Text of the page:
Q. We have a three year old who is now sleeping in his own bed but wakes up every night and looks to go to bed with us. We are persistent and bring him to his own bed, but one of us has to sleep next to him until he drifts off – most times we end up sleeping in his bed. How can we resolve this? Because he is not in a cot and sleeps in his own bed he can easily jump out and run into our room. Putting a gate to his bed room door could be an option, but will this go down well? Any advice about this would be helpful?
A. Once children are mobile and able to climb out of the bed, a common sleep problem is for them to leave their room and seek you out when they wake at night. This can happen during the middle of the night when they wake or also just after they are put to bed and before they get to sleep.
Many parents can get caught into a pattern of constantly taking their child back to his bed, only for him to come back straight out a few minutes later, and this can lead to a bedtime battle. Some parents end up sleeping alongside their child (as you are doing) as a way of settling them, but this may be disruptive to your own sleep and may not be something you want to do in the long term.
Before deciding how to respond, it is worth taking a moment to think about how much of a problem it is for you as parents. For example, a significant number of parents allow their preschool child into their bed at night, accepting that he will grow out of this habit in his own time; for others this is too disruptive and they work hard at getting a routine established whereby the child learns to self-settle and stay in his room.
If you decide to change the habit, the good news is that there is a lot you can do to help your child learn to settle by himself. Unlike most one or two year olds, at three years of age children can understand routines when they are explained, and can begin to make choices about how they behave. You could opt to put a child gate on his door, though this could mean that he gets out of the bed and calls you from the gate instead, and may not teach him in the long term about self-settling.
Generally, I would recommend adopting a gradual process of teaching him to stay in his bed at night. If you currently lie with him to help him settle, start with this and then gradually withdraw. For example, when he seeks you at night, take him back to bed and comfort him for a few minutes. Once he is settled, then you withdraw saying, “I will be back in one minute, but only if you are lying quietly in your bed.” Then you return to tuck him in, ideally before he has got out of the bed again, so he learns that he gets your attention by co-operating and trying to sleep.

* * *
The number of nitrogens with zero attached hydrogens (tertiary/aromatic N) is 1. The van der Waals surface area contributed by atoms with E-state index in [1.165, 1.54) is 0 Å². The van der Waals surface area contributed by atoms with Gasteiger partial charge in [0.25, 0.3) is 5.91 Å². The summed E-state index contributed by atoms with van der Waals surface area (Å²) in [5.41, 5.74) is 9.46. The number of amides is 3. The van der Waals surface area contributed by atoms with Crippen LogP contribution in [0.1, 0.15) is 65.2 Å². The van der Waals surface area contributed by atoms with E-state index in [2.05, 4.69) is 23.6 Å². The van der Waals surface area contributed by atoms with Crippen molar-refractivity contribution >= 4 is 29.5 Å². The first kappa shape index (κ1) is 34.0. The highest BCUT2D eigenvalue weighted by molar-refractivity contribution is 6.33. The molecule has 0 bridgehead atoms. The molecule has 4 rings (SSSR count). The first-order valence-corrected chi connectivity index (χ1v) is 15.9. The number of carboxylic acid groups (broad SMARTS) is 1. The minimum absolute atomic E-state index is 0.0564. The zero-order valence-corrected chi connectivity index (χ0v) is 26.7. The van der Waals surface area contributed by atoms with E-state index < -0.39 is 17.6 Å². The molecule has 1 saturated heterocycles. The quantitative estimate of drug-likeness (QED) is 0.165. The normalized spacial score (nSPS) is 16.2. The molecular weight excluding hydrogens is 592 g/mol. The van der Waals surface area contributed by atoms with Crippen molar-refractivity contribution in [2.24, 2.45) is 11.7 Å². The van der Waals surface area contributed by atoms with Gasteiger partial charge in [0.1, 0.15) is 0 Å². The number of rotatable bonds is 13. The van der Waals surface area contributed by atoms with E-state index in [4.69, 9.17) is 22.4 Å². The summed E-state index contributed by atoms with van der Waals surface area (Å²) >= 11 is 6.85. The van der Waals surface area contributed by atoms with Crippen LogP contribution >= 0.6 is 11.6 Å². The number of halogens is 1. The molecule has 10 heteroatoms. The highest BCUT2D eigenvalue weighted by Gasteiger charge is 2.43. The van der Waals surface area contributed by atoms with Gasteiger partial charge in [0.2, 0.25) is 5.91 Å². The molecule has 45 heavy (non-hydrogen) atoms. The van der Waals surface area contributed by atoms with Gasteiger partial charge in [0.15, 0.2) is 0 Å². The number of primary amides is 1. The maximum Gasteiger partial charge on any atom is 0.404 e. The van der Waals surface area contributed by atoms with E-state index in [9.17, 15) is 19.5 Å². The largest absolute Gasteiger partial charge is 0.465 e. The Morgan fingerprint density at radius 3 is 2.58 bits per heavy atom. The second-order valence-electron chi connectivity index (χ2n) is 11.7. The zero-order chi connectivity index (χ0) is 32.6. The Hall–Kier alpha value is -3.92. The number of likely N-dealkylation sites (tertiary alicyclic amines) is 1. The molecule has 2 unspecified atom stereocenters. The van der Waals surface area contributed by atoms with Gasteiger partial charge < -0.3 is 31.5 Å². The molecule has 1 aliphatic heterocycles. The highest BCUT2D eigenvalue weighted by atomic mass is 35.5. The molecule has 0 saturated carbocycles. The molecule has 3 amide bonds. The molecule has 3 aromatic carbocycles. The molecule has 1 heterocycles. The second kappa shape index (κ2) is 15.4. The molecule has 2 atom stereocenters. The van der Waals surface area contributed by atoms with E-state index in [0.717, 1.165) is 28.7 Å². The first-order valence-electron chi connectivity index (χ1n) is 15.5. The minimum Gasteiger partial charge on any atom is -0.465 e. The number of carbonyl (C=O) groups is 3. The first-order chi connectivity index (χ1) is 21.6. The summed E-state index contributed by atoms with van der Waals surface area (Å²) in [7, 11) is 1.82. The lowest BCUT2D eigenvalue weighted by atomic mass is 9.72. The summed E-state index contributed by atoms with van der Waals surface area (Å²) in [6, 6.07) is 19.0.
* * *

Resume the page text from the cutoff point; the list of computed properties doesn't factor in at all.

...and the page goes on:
If he cries or comes out before the minute is up, say calmly, “When you are quietly lying on the bed, then Dad/ Mum will come in.” Initially you may have to accept low levels of co-operation such as walking back to the bed, or lying down for a few seconds, but you can expand the amount of time you leave him lying quietly before you go in, so that eventually he falls asleep himself.
In addition, over time you can gradually reduce the amount of support you give him to settle, for example, instead of lying with him, maybe you can just tuck him in or, even better, you can give him a favourite toy to cuddle or encourage other soothing behaviours he can do himself.
This gradual withdrawal method is difficult to try in the middle of night when you are tired and it is recommended to first try it during the bedtime routine when you have more time and energy to see it through. Once you get your child used to settling himself at bedtime, it becomes much easier to deal with night-time waking.
A particular challenge with night-time waking is that preschoolers can’t tell the time and don’t know when it is morning (especially in the summer), so they come into their parents in the night to check if it is time to get up. To address this it can help to have blackout curtains and also there are special clocks (such as a Gro-clock which shows a moon at night-time and a sun at morning wake-up time) that are easier for preschoolers to read, so the child knows when they can go into their parents.
You can also prepare your son for the new bedtime and night routine using a picture chart, whereby the steps of the routine are described in a simple set of clear pictures that your child can easily understand. You can draw the pictures (and get your son to colour them in) or take them from magazines or even take photos of your child at the various steps to make it very clear what is expected.
The routine can include bedtime steps such as washing teeth, putting on pyjamas, reading a nice story and your son cuddling down to sleep. Then night-time steps such as a picture showing your son waking at night, but staying in his bed and cuddling his teddy to get back to sleep.
The chart should finish with a nice rewarding step such as your son waking in the morning refreshed and gaining a star for staying in his bed all night. You can also include a natural reward like having special cuddle time in the morning, whereby your son is allowed into your bed for a 10-minute cuddle before getting up. The key to making the chart work is getting your son motivated and involved, and to ensure he receives plenty of praise for learning to stay in his room at night.
Dr. John Sharry, Irish Times, June 2010. John writes in The Irish Times Health+ every Tuesday.